Why You Experience More Breakouts When Traveling

Traveling is a fun and invigorating experience. That moment when you can finally seize your vacation leave, put up that planned out-of-office notice, switch off your computer for a while, and be in a much-needed zen mode. The tranquility of vacation can help improve your mood and energy. This might be an exciting time in your life; however, it could also get you in an unwanted state abruptly. Hours spent riding on a train or in a car or flying via plane could take a heavy toll on your skin that could result in travel breakout flare-ups. 

As Dr. Deanne Mraz Robinson, the president and co-founder of Modern Dermatology in Westport, Connecticut, and assistant clinical professor of dermatology at Yale New Haven Hospital, told Everyday Health, "Traveling can wreak havoc on the skin." She explained that the stress of traveling and vacation's disruption of your sleep cycle are common culprits. Airplane air is bad for your skin, and it also contributes to more breakouts during travel. If you've ever experienced a skin emergency while you're on vacation, don't worry — you're not alone. Breakouts when traveling are pretty common occurrences for all skin types.

Why does travel take such a toll on our skin?

Dr. Scott Flugman, a dermatologist at Huntington Hospital in Huntington, New York, supported Dr. Robinson's claim. Flugman told Everyday Health that traveling can result in skin dehydration. He said, "All travel methods, especially planes and trains, involve large commercial vehicles with artificial air circulation systems. This results in prolonged exposure to dry heating and cooling methods, which can result in a significant loss of moisture in the skin."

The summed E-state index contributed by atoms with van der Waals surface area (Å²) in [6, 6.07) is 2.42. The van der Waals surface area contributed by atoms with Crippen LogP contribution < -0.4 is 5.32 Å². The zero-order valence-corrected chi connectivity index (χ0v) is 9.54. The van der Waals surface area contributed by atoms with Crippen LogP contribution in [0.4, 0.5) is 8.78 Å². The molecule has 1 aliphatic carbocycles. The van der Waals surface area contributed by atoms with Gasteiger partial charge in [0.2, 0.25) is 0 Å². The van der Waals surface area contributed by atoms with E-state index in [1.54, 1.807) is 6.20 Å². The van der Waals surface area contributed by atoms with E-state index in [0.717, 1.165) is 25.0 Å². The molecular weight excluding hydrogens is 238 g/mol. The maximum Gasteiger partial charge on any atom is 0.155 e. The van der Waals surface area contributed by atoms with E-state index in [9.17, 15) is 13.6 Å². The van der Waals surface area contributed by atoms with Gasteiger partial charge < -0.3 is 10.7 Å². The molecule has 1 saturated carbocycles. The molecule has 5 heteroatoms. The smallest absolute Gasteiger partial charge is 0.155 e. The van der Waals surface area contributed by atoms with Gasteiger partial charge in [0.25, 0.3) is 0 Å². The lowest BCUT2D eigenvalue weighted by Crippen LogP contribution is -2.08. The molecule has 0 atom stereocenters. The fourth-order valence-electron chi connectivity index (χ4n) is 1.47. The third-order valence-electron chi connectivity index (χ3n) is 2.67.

Furthermore, when traveling by air, New York City-based dermatologist Dr. Patricia Wexler told Allure, the average humidity in planes could drop to 20% of normal levels. If you already have dry skin, your skin will be severely dehydrated after a long flight. Due to dehydration, the skin produces more oil to compensate for the lack of moisture, and dehydrated skin can become more sensitive to irritants that stir up breakouts. Naturally oily skin will only get more oily when it's dehydrated, Wexler said.

In addition to the extreme dehydration your skin may experience, you're likely to be exposed to bacteria in unhygienic environments, which will only exacerbate poor skin health. The seats, windows, doors, metal poles, and any other surfaces that passengers usually touch in various modes of transportation are breeding grounds for germs and bacteria. Try to limit how much you touch your face when you're traveling, especially if you've been touching surfaces on a crowded bus, subway train, or airplane. Using hand sanitizer is a good way to stay hygienic.

Other factors that play a key role in your travel breakouts

In addition to the factors already mentioned, there are other determinants that need to be taken into account as well. One factor that can really affect your skin is the change in the climate. When going to a new place with a different climate, your skin may certainly act up and go into overdrive. If you travel from a dry, cold environment to a hot and humid one — like going to the tropics on a winter break — more oil is produced, leading to clogged pores and breakouts. Going from a hot environment to a cold one, on the other hand, risks drying out your skin if you don't take time to moisturize thoroughly.

Moreover, your skin usually pays the price when you sleep and wake up in another time zone. The abrupt and drastic change in your sleeping pattern would likely result in a lack of sleep, this could result in your body releasing more stress hormones known as cortisol. Cortisol affects the skin since it prompts the skin to produce more sebum – the oil associated with acne.